The results of their research contradict earlier government studies that have said many of the positive water samples detecting Asian carp DNA in or near the lakes in recent years could have come from other sources, such as excrement from birds that fed on the carp in distant rivers, or via boats and other pathways. While these previous studies acknowledged the presence of eDNA, government researchers disagreed that the findings signaled the presence of live fish.
Dr. Christopher Jerde, lead investigator on the latest study and a scientist at the University of Notre Dame, said, "Looking at the overall patterns of detections, we remain convinced that the most likely source of Asian carp DNA is live fish."
Conducted by experts who pioneered the use of genetic data to search for the aggressive fish, Mahon and his colleagues' investigation builds upon a growing area of research to find invasive species when they are at low abundance and when they can be potentially managed.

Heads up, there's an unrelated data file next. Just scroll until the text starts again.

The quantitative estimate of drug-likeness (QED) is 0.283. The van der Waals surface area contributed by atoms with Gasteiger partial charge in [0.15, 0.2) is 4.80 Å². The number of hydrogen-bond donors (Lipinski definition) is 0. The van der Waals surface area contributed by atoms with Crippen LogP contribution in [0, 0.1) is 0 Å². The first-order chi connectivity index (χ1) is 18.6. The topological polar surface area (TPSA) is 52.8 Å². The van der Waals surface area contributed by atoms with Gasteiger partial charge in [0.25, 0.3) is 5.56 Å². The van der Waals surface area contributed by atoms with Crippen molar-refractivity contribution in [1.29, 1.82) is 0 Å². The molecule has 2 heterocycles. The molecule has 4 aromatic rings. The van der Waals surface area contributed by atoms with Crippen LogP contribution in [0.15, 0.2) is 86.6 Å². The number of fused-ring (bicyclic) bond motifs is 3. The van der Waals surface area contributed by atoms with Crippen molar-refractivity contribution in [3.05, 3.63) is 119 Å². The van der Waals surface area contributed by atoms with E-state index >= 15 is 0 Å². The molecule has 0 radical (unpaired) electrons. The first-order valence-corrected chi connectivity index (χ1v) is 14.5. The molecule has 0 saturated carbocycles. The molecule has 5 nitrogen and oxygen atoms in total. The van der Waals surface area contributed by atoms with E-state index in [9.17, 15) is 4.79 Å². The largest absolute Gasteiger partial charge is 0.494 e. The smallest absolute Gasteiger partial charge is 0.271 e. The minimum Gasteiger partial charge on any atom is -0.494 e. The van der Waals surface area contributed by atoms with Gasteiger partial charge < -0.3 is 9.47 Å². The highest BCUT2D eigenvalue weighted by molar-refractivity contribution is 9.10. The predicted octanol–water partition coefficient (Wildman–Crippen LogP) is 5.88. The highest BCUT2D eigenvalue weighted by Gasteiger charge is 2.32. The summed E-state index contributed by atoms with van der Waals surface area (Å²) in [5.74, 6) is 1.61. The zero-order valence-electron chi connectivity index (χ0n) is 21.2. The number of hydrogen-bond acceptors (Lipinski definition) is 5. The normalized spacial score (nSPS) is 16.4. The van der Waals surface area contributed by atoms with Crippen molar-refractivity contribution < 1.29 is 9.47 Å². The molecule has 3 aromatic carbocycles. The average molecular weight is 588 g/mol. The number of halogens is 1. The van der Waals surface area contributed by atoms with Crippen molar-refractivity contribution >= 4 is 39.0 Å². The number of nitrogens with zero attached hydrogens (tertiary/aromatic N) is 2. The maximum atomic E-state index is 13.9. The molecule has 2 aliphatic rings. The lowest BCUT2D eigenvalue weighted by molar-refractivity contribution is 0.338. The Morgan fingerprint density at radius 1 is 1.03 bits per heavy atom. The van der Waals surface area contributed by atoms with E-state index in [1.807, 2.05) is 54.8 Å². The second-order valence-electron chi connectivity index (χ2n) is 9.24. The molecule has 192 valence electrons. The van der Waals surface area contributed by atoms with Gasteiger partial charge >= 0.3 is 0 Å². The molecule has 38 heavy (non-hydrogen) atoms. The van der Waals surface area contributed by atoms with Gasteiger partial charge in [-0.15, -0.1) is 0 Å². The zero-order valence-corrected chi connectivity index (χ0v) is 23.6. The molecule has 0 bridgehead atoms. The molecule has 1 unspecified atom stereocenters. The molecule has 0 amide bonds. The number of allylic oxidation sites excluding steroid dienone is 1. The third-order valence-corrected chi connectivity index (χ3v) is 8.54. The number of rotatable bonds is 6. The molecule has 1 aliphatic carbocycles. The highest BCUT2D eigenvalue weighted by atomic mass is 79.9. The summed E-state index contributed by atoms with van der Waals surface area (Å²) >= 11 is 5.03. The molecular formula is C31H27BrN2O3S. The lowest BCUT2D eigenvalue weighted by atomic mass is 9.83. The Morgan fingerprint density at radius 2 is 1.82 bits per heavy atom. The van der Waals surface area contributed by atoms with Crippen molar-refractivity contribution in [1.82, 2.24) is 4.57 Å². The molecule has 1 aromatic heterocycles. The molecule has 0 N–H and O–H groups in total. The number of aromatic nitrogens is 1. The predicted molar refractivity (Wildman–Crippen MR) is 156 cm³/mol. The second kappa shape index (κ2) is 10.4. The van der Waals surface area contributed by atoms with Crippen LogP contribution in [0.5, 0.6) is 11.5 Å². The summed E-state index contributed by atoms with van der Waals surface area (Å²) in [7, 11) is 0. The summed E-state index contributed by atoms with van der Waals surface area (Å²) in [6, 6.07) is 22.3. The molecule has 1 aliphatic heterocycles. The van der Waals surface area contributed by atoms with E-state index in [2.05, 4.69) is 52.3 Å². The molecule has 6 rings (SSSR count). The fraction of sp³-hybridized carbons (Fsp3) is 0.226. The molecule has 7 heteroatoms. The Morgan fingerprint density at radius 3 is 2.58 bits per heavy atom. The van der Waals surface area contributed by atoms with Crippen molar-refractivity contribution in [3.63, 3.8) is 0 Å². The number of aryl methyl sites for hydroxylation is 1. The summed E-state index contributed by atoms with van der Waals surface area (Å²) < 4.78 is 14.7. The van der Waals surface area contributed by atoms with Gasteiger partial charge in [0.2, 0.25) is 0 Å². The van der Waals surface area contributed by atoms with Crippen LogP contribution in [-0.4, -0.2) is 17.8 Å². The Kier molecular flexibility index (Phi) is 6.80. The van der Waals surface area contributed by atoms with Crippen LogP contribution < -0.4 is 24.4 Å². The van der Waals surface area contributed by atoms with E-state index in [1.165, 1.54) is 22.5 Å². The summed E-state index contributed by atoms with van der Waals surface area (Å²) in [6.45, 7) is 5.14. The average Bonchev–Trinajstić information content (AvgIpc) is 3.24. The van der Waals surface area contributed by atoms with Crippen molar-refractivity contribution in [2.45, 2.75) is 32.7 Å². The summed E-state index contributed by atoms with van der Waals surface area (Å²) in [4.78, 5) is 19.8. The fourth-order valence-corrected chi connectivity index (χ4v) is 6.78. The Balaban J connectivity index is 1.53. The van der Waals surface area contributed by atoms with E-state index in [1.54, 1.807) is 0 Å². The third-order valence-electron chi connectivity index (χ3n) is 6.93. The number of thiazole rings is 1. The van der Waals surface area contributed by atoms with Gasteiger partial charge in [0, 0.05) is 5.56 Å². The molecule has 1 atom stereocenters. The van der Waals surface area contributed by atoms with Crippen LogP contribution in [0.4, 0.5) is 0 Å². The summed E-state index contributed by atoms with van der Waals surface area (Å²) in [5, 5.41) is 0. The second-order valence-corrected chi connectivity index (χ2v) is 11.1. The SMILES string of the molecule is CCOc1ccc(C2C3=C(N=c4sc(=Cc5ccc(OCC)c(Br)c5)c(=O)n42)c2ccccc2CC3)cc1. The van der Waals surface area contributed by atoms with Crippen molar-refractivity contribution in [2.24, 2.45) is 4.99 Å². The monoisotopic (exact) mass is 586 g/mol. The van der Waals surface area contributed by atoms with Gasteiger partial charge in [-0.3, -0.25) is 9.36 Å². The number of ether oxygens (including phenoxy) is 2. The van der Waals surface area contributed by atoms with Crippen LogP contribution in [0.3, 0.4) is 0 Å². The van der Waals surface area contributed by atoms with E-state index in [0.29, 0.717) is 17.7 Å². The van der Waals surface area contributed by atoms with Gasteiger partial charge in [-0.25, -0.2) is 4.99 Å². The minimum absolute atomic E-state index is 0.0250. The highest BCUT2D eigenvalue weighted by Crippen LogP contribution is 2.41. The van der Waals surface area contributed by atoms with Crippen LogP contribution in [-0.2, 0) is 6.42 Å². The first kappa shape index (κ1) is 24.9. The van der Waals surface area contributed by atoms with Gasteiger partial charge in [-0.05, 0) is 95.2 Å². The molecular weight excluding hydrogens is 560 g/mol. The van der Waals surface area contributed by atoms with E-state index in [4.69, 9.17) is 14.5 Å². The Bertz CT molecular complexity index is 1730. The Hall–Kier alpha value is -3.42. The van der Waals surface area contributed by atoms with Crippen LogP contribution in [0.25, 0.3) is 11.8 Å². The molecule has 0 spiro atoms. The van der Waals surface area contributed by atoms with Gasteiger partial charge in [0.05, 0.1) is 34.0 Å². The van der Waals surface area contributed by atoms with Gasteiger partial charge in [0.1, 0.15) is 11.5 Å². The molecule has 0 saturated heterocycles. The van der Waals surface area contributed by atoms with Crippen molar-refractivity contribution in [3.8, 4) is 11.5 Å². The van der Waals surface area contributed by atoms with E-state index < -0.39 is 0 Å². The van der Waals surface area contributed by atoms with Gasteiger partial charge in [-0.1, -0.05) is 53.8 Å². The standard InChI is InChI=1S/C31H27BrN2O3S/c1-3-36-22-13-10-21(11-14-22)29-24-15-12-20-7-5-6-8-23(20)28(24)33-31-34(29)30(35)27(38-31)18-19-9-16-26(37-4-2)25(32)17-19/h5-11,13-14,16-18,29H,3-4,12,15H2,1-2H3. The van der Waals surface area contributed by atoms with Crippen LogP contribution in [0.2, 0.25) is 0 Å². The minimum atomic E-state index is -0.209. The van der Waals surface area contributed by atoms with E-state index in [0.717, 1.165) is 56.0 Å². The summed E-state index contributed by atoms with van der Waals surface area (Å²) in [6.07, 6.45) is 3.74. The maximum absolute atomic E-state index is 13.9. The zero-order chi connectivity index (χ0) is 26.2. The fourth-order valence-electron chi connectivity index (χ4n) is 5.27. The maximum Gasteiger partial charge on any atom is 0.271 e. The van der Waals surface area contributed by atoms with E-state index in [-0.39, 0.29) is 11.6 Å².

The paper's co-author, Mahon, said, "When we first discovered DNA from Asian carp at the Calumet Harbor and Port of Chicago, we were concerned that Asian carp may already be widespread in the Great Lakes, but because of our collaborations with state and federal partners, we now have a better picture of the Asian carp distribution. We are optimistic that with continued vigilance, it will be possible to prevent Asian carp becoming established in the Great Lakes."
Click here to read the full research article, "Detection of Asian carp DNA as part of a Great Lakes basin-wide surveillance program."
CMU biology faculty and research team introduce new screening method to detect abundance of invasive species in water